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Instagram co-founders Kevin Systrom and Mike Krieger set to leave

Instagram co-founders Kevin Systrom and Mike Krieger have revealed plans to leave the platform they founded in 2010. In a joint statement, Systrom and Krieger said they were “ready for [their] next chapter”.

“We’re planning on leaving Instagram to explore our curiosity and creativity again. Building new things requires that we step back, understand what inspires us and match that with what the world needs; that’s what we plan to do,” they said.

Multiple media reports attributed the sudden exit to mounting tensions between the founders and leaders at Facebook. According to Bloomberg sources, this included disagreements with Facebook CEO and founder Mark Zuckerberg over the direction of the photo sharing platform.

BBC and TechCrunch also reported that there was also pressure for both Instagram and Facebook apps to become more integrated, while Systrom sought to maintain Instagram’s independence.

“We remain excited for the future of Instagram and Facebook in the coming years as we transition from leaders to two users in a billion. We look forward to watching what these innovative and extraordinary companies do next,” Systrom added.

Under Systrom and Krieger’s leadership, Instagram had grown to one billion users, following the launch of Instagram Stories and IGTV, the platform’s long form content offering. The initiative expanded its offering from just hosting bite sized content, to watching long-form vertical video from Instagram creators.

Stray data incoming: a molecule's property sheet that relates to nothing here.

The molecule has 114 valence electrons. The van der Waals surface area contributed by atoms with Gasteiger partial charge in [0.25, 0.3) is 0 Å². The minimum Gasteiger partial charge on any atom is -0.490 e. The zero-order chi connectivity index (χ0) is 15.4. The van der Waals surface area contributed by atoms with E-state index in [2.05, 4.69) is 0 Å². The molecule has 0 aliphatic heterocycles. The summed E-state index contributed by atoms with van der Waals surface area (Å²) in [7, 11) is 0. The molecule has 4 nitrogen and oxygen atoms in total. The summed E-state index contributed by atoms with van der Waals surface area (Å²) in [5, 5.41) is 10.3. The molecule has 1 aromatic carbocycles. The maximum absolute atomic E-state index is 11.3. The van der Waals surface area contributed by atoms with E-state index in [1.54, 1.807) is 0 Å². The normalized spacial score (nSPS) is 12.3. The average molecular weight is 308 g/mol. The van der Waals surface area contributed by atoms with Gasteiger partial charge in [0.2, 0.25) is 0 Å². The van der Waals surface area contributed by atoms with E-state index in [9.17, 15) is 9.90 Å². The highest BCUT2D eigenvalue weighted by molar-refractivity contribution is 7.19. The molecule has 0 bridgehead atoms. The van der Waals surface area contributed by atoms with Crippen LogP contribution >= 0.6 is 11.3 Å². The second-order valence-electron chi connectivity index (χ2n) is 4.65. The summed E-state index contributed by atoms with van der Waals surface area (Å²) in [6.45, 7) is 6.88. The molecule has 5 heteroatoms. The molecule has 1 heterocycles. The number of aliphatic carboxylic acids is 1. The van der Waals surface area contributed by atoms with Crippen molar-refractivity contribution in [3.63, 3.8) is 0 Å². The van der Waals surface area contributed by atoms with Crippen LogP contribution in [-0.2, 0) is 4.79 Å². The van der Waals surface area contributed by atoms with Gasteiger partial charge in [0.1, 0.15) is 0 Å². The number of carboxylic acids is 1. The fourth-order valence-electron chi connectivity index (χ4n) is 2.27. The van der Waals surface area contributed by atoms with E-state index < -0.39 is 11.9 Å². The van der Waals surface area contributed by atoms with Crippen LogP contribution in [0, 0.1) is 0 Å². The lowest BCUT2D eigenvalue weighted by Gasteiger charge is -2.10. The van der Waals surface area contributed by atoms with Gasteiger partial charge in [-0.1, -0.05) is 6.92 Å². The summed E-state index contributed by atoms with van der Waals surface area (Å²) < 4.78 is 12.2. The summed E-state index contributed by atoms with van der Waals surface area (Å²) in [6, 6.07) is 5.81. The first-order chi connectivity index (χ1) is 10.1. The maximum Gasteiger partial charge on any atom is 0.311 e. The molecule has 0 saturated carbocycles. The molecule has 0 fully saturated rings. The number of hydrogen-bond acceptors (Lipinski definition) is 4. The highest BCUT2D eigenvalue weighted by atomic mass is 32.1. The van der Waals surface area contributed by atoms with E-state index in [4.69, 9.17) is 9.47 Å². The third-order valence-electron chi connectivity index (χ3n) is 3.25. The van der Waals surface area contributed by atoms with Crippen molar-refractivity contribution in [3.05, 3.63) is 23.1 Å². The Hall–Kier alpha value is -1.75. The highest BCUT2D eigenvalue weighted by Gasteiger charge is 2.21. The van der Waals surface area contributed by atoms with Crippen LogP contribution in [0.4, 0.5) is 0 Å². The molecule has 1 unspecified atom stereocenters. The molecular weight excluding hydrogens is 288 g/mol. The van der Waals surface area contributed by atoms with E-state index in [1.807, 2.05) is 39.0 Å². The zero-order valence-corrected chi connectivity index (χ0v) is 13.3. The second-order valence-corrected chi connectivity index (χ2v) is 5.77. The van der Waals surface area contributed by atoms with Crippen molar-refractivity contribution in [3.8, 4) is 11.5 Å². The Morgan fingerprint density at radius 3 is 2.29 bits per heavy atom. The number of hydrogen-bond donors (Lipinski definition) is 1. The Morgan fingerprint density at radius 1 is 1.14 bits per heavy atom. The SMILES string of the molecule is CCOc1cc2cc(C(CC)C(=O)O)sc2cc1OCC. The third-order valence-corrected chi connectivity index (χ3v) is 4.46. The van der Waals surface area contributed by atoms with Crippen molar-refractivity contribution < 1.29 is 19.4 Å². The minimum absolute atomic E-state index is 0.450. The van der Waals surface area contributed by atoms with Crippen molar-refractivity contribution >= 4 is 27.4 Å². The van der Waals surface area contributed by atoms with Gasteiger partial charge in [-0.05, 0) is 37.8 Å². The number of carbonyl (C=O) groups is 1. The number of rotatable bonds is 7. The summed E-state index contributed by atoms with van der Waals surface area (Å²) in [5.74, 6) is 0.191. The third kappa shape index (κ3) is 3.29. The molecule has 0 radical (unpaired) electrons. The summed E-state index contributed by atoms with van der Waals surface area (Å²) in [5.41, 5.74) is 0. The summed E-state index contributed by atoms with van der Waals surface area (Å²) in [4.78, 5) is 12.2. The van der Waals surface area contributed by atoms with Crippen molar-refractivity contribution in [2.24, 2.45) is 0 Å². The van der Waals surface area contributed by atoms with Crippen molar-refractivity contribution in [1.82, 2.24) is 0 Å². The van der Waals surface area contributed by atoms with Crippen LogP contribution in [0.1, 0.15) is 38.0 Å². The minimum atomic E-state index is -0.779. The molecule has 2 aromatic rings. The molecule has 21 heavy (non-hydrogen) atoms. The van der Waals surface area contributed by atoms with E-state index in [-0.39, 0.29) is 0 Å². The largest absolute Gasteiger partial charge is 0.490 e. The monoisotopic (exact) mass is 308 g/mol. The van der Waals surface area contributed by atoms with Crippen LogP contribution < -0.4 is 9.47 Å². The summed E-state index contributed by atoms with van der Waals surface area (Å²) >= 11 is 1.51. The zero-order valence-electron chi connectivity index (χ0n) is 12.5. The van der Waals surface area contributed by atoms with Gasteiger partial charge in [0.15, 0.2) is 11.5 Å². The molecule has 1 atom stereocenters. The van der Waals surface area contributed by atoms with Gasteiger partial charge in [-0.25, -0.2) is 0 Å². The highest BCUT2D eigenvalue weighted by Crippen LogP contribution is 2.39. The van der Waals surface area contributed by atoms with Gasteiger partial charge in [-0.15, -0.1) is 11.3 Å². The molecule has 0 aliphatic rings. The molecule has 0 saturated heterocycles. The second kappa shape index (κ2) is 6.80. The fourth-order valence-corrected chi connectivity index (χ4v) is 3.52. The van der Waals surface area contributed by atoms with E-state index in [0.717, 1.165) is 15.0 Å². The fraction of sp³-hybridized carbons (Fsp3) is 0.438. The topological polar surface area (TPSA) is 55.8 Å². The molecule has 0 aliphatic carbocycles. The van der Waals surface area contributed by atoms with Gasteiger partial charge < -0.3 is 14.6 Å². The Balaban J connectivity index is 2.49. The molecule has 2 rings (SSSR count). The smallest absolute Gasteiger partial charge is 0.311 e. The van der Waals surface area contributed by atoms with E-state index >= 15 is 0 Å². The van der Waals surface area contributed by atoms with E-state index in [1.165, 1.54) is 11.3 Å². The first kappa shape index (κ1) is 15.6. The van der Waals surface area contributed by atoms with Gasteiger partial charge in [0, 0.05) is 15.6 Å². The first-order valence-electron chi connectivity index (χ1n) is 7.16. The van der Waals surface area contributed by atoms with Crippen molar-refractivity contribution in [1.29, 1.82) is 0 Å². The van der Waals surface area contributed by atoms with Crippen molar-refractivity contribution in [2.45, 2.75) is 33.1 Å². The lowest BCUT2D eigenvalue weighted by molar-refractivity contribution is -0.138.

Earlier this year, WhatsApp, which is also owned by Facebook, saw its co-founder Jan Koum leaving the company, saying that it was “time for [him] to move on”. The move followed months after WhatsApp’s other co-founder Brian Acton leaving, and came four years after Facebook acquired rights over WhatsApp in a US$19 billion deal. At the time of acquisition, it was Facebook’s biggest deal to date.

According to The Washington Post at the time, Koum’s move followed a clash  with Facebook, over the service’s strategy and “as Facebook’s attempts to use its personal data and weaken its encryption”. However, protection of user data has always been the core foundation of WhatsApp – something Facebook promised to preserve when they bought over the social network.

Koum’s move also came in the midst of Facebook’s F8 summit where Facebook VP of messaging products David Marcus revealed to CNBC that there were plans to open WhatsApp up more to advertisers. This includes the integration of a new application programming interface (API) to send and receive messages with people on the WhatsApp platform, he added.

Meanwhile, Acton’s reasons on leaving echoed that of Koum, Systrom and Krieger, who all said they were embarking on new chapters of their lives. For Acton, this includes starting a non-profit focused at the intersection of nonprofit, technology and communications.

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